How do I know what to say?

People are often curious to know how the cards work – and how I know what to say in session.

The cards are just 78 pieces of paper but they do help me tune into a stranger’s energy. Call them a colorful map of where they are now – and potentially headed. The skill of being able to know what to say is like any art: it takes years of practice, messing up and reflecting on what I can improve. With practice, I hone the ability to zoom in and not waste time with filler words or trite statements. Each reading makes me a better reader.

When I started nearly 20 years ago, I was a nervous wreck before every session. I feared being judged, blank out, say the “wrong” thing or be seen as a fraud. These are all common emotions from someone who approaches this work with integrity. As the years pass and you stay committed, it does gets easier. You grow more comfortable with the cards and realize you are not there to change/fix/heal someone. You are a guide that assists them with information and understanding. It is up to them to use it or not.

As for specific words — it really is hard to describe how I know what to say. I simply trust that I’m grounded and open enough to be with that person in the moment and say what they need to hear. I don’t change my voice or act weird (other than be my beautiful weird self) — I am very much Raven. However, I am “plugged in” during session and within a relaxed, conversational style, I relay what I see. I transmit the wisdom through jokes/metaphors/direct statements, depending on the client. I don’t worry about whether I’ve said enough or that I’ve done it right — that’s the gift of sticking with Tarot. I do the best I can, close up the reading and go back to my life.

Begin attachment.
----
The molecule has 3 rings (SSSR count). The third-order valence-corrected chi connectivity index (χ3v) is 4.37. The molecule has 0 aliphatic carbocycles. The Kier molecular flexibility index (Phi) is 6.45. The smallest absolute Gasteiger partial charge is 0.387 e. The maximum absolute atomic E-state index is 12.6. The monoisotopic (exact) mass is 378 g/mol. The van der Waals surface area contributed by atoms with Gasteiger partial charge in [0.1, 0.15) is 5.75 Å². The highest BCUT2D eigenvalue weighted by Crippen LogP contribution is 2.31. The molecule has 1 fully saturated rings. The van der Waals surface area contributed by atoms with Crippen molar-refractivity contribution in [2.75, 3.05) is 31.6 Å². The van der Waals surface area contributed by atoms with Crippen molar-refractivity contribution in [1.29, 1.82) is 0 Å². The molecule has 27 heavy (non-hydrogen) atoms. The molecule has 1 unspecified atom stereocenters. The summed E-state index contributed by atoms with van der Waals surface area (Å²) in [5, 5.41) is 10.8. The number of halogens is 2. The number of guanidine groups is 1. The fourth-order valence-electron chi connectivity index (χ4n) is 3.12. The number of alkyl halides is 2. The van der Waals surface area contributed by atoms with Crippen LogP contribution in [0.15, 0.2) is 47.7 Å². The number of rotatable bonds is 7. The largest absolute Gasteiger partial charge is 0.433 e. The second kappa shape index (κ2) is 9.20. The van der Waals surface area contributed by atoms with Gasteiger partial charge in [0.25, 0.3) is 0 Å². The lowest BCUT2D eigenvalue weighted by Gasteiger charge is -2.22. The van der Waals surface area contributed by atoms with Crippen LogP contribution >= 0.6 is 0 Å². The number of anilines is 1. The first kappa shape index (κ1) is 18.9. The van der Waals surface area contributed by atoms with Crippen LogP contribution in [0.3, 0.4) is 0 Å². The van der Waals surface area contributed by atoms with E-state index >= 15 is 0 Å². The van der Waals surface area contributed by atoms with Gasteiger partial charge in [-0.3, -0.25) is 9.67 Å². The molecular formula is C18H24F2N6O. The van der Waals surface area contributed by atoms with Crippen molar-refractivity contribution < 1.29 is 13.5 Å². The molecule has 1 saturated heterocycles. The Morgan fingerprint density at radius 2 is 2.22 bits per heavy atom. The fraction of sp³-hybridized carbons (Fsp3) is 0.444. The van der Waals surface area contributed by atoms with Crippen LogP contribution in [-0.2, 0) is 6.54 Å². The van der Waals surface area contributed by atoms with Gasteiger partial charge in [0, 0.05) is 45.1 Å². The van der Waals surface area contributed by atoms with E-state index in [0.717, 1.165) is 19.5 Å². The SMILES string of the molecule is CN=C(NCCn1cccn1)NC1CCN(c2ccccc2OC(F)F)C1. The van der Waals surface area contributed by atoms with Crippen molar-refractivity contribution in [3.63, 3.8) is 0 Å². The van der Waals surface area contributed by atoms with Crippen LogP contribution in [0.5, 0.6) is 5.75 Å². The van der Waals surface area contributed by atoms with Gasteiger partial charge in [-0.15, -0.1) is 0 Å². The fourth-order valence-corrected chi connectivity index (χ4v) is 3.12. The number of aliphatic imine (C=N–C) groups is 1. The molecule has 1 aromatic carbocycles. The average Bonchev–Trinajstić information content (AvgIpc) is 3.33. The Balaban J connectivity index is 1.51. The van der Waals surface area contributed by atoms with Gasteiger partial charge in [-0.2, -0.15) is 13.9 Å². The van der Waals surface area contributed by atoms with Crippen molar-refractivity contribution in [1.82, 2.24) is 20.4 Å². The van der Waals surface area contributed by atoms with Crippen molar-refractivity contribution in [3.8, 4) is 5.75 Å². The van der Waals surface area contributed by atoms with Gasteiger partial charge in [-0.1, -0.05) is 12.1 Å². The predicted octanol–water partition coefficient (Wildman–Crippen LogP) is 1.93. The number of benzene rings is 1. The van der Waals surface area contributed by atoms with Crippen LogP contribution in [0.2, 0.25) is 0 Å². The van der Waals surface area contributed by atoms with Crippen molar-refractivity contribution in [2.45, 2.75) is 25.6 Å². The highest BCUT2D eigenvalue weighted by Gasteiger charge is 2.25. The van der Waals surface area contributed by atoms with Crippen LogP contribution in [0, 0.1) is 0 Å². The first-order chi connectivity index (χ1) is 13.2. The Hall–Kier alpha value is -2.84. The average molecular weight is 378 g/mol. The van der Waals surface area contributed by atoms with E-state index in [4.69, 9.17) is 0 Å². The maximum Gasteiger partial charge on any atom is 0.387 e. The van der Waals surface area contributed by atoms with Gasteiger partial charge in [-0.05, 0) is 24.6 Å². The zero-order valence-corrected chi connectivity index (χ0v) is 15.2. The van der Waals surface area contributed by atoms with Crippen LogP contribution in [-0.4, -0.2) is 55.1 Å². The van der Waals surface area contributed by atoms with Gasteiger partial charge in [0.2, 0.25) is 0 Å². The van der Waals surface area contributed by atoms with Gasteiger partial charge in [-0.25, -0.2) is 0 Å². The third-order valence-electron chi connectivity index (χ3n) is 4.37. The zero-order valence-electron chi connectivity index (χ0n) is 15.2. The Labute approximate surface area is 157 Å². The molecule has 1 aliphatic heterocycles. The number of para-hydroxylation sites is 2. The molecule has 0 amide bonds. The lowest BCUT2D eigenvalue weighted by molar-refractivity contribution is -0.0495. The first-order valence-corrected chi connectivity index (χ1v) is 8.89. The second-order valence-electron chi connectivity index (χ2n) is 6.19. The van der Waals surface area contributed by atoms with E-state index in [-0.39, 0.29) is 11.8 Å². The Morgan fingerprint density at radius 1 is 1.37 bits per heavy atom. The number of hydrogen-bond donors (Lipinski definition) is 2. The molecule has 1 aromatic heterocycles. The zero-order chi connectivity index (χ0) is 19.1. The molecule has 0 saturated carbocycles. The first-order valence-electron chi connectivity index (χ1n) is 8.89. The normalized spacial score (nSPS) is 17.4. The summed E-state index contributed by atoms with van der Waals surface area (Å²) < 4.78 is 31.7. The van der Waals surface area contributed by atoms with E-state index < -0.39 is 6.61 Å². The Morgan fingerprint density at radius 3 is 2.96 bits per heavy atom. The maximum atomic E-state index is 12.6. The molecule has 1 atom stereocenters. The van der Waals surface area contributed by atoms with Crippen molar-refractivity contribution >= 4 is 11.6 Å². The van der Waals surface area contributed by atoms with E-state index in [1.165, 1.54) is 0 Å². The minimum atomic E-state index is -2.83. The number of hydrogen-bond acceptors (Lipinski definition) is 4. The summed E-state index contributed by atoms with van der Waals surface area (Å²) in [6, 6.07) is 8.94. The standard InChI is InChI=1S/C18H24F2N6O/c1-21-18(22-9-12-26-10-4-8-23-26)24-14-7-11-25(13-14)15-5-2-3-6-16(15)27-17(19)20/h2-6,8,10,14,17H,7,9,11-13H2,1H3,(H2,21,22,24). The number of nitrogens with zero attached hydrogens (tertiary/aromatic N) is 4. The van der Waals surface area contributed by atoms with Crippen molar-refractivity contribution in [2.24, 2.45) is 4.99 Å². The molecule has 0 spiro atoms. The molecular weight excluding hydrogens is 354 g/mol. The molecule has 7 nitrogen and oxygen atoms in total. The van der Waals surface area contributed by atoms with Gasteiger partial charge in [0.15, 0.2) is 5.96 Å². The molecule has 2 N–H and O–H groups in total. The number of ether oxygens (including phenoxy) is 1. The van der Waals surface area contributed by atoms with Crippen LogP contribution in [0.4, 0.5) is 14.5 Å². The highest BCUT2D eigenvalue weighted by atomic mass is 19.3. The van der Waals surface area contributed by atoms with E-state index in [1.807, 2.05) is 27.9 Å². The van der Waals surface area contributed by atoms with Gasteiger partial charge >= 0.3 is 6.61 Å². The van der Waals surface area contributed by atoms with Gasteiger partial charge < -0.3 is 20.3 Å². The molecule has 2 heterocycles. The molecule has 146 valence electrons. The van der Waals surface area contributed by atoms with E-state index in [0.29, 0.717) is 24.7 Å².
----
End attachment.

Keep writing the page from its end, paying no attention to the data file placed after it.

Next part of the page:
Many of my clients have been with me for a decade or longer, so there is a comfortable vibe when we get together. The difference is that I’m more laid back and not as nervous (yes, I still feel a little sweaty with new clients). We can go deeper into the reading because there is an established trust.

I can always improve my practice so I remind myself to a) listen more and not jump in, though that is a tricky balance when the info starts to arrive b) not be arrogant because I’m very good at my work and have a successful practice. It would be easy for me to think I’m all that. 😂 Yet I am quite aware that my gifts are granted to help others and understand my experience on this planet. Confidence is one thing; arrogance is a train wreck waiting to happen. The good thing is that I don’t take life that seriously anymore, including myself — and if I do, I end up tripping over things! I am a total klutz and it keeps me humble.

When it comes down to being successful, I’ve always said that people want to be seen, heard and feel hope. It’s not so much about finding the perfect words — but meeting them with understanding, acceptance and love in a session.

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